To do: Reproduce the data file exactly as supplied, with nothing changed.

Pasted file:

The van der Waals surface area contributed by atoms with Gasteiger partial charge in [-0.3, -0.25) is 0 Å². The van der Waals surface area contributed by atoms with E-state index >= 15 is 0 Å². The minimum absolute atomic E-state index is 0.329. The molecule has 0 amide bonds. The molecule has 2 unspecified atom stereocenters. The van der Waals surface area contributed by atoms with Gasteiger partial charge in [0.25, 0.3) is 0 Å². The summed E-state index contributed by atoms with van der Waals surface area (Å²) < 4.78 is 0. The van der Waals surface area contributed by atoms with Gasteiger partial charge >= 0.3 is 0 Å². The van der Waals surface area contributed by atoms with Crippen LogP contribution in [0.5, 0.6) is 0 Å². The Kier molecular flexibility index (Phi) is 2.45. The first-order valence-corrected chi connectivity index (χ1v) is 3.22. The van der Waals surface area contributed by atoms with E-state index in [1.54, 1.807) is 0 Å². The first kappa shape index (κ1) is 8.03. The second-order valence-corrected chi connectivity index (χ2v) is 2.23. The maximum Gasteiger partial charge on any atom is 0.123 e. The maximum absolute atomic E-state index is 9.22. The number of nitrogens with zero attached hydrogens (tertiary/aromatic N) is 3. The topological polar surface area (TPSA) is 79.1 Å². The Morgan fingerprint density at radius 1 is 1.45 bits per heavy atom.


The van der Waals surface area contributed by atoms with Gasteiger partial charge in [-0.3, -0.25) is 0 Å². The van der Waals surface area contributed by atoms with E-state index >= 15 is 0 Å². The minimum absolute atomic E-state index is 0.329. The molecule has 0 amide bonds. The molecule has 2 unspecified atom stereocenters. The van der Waals surface area contributed by atoms with Gasteiger partial charge in [0.25, 0.3) is 0 Å². The summed E-state index contributed by atoms with van der Waals surface area (Å²) < 4.78 is 0. The van der Waals surface area contributed by atoms with Gasteiger partial charge >= 0.3 is 0 Å². The van der Waals surface area contributed by atoms with Crippen LogP contribution in [0.5, 0.6) is 0 Å². The Kier molecular flexibility index (Phi) is 2.45. The first-order valence-corrected chi connectivity index (χ1v) is 3.22. The van der Waals surface area contributed by atoms with E-state index in [1.54, 1.807) is 0 Å². The first kappa shape index (κ1) is 8.03. The second-order valence-corrected chi connectivity index (χ2v) is 2.23. The maximum Gasteiger partial charge on any atom is 0.123 e. The maximum absolute atomic E-state index is 9.22. The number of nitrogens with zero attached hydrogens (tertiary/aromatic N) is 3. The topological polar surface area (TPSA) is 79.1 Å². The Morgan fingerprint density at radius 1 is 1.45 bits per heavy atom.